But I had to count the opportunity cost. It was 3 years without working and $200,000 tuition. Also, I was quite a little saver before I went to law school, so I would have continued that. This habit would have been particularly beneficial because I would have been saving while the stock market was climbing. Of course, I also had to assume that I would have been steadily employed throughout this whole time period.

Was going to law school the right decision financially or career-wise? I can’t  answer without much more information and until I’m much further along in life. Is going to law school the right decision for you? I don’t know the ending to my own story yet, so I certainly can’t tell you if going to law school will be right for you. For right now, my decision was fine for me. That idea could change.

We Can’t Even Know if We Are Successful

Even if a couple has been married for 50 years, we can’t really judge if their relationship advice is sound. We don’t know if they’ll make it 51 years or if they’ll change their tunes tomorrow.

Someone might have success right now, but that doesn’t mean they know what got them there, how to stay successful, or if their plan will work for you. Maybe if they had failed, they could have gone a different way that would have led to even greater success. It’s like parents who give advice – maybe their kid would have been great with a different parenting style, or maybe the kid would have turned out better. We just need to look at how different things turn out for siblings to realize that parenting style is not the end all-be all in how we turn out.

All we have is a snapshot, but we never understand the whole picture until the end (if we even get it then). We could look at any number of luminaries who were called failures at one point. Steve Jobs was a failure multiple times in his life and Abraham Lincoln was a failure until he became a raging success. We would be wrong to have written them off as failures. Conversely, there are others who succeeded early on and then flamed out. When we follow a living person’s advice, we don’t really know how they end up. The arc of the universe is long.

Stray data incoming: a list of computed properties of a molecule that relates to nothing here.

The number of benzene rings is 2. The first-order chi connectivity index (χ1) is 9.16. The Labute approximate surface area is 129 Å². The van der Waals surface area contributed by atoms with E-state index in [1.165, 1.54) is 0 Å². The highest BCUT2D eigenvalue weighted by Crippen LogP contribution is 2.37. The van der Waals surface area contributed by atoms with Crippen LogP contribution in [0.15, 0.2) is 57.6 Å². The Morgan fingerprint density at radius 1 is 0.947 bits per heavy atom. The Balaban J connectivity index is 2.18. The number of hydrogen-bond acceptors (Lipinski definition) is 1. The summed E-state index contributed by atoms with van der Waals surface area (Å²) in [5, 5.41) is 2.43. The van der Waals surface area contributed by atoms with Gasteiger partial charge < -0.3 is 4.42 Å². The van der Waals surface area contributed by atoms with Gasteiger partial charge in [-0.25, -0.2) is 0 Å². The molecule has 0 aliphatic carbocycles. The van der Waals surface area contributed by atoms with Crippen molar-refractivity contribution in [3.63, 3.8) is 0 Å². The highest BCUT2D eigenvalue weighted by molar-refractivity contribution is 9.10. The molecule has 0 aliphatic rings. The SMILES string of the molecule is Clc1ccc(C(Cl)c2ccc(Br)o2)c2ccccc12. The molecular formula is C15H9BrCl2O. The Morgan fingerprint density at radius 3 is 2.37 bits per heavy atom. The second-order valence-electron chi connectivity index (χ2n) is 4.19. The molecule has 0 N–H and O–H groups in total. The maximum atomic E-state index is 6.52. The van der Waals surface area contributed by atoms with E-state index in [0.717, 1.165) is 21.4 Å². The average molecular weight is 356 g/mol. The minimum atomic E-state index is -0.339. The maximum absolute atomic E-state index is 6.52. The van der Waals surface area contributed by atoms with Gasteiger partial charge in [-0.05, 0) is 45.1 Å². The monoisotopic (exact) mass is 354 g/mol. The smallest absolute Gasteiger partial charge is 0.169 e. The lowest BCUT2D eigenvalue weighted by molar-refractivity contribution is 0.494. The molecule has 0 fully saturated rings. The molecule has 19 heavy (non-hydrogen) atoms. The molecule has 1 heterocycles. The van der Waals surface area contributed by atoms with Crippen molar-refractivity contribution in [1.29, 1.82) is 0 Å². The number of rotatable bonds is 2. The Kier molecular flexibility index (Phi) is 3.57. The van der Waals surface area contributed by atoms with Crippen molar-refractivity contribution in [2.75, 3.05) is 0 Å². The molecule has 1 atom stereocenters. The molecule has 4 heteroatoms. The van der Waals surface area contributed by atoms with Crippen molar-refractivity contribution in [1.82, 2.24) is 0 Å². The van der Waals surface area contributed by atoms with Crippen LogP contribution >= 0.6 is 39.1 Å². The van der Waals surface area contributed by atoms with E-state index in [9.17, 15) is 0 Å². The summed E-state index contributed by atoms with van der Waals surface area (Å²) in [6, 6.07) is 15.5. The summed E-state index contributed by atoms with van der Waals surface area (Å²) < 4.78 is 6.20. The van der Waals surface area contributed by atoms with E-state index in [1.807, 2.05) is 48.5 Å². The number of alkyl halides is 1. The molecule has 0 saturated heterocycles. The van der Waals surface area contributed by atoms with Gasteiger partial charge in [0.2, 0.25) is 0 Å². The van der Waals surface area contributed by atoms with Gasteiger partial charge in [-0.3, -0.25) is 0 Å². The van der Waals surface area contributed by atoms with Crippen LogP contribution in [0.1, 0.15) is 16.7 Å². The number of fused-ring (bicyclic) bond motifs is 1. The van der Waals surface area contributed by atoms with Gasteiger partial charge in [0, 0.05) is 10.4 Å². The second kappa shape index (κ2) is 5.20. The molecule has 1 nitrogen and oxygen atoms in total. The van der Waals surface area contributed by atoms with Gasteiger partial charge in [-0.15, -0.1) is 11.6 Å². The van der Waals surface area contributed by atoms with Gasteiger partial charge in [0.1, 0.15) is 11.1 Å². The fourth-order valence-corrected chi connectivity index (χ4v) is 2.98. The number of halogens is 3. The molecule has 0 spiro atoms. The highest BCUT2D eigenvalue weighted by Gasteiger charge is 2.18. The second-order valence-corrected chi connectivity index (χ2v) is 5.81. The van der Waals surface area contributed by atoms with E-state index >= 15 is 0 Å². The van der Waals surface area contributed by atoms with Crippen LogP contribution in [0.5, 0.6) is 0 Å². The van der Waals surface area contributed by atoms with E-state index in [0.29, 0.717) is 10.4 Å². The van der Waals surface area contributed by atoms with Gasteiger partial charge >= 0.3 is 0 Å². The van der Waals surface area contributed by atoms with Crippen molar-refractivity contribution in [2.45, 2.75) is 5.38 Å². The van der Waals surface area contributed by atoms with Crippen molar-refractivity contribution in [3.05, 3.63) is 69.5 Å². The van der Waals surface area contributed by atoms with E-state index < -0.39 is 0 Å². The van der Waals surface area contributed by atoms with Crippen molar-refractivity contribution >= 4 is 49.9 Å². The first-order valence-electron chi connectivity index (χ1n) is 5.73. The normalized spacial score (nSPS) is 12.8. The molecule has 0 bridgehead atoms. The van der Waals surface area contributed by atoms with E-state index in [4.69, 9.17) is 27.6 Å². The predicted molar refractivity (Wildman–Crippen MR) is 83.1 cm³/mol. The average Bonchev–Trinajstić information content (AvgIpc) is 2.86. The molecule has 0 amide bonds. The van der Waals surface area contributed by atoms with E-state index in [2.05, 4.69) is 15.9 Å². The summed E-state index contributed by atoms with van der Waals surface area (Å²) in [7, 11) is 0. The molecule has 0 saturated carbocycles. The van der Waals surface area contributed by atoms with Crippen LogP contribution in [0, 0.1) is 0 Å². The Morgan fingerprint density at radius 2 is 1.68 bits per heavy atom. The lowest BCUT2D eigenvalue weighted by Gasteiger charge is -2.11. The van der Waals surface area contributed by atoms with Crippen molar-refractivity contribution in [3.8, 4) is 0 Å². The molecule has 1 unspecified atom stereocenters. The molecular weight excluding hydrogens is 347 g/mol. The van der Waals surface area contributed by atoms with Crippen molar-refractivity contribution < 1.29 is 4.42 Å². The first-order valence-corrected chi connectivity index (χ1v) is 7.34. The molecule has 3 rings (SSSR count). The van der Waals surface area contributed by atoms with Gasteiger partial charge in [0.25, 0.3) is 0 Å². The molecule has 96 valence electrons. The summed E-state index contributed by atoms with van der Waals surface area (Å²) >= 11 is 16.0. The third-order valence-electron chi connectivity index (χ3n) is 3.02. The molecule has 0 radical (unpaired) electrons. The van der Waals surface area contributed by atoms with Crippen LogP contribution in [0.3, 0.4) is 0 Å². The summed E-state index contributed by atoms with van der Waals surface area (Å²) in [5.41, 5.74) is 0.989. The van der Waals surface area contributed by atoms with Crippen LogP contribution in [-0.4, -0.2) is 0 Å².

Be wary of people who are only part of the way along their paths, which is everyone. They don’t know their true endings yet.

The Trouble With Following Other People’s Paths  

Pre-recession, many people viewed law as a very safe and prestigious job. Post-recession, there have been a lot more horror stories.

The trouble with a big investment like law school is there is a lot of known risk (tuition, opportunity cost) and a lot of unknown risk, i.e. all these forces outside your control that will determine whether you view your decision as a good or bad one. If someone graduates into the recession and can’t find a job, then the decision seems like a “bad” one. If the person gets a lucrative job, then it’s a “good” decision. But each person started with the same information and each person made the same decision. It’s not a given that the person with the “good” decision worked harder or smarter. We can only control so much of our story. Sometimes the better team doesn’t win.

It’s a poor way to judge the thought process of a decision by its outcome when it is external forces that changed the ending. (For more on this topic, I would highly recommend Annie Duke’s Thinking in Bets.) You can make perfectly good decisions that go awry for reasons outside your control. It doesn’t mean the decision is a good or bad one. It just means that luck was involved.

We Don’t Definitively Know What Decisions Were Right

If you were running an experiment to determine cause and effect, the results would be meaningless without controls. Real life is not like that. No one has an identical twin who made identical life choices, all save for one pivotal decision, our variable.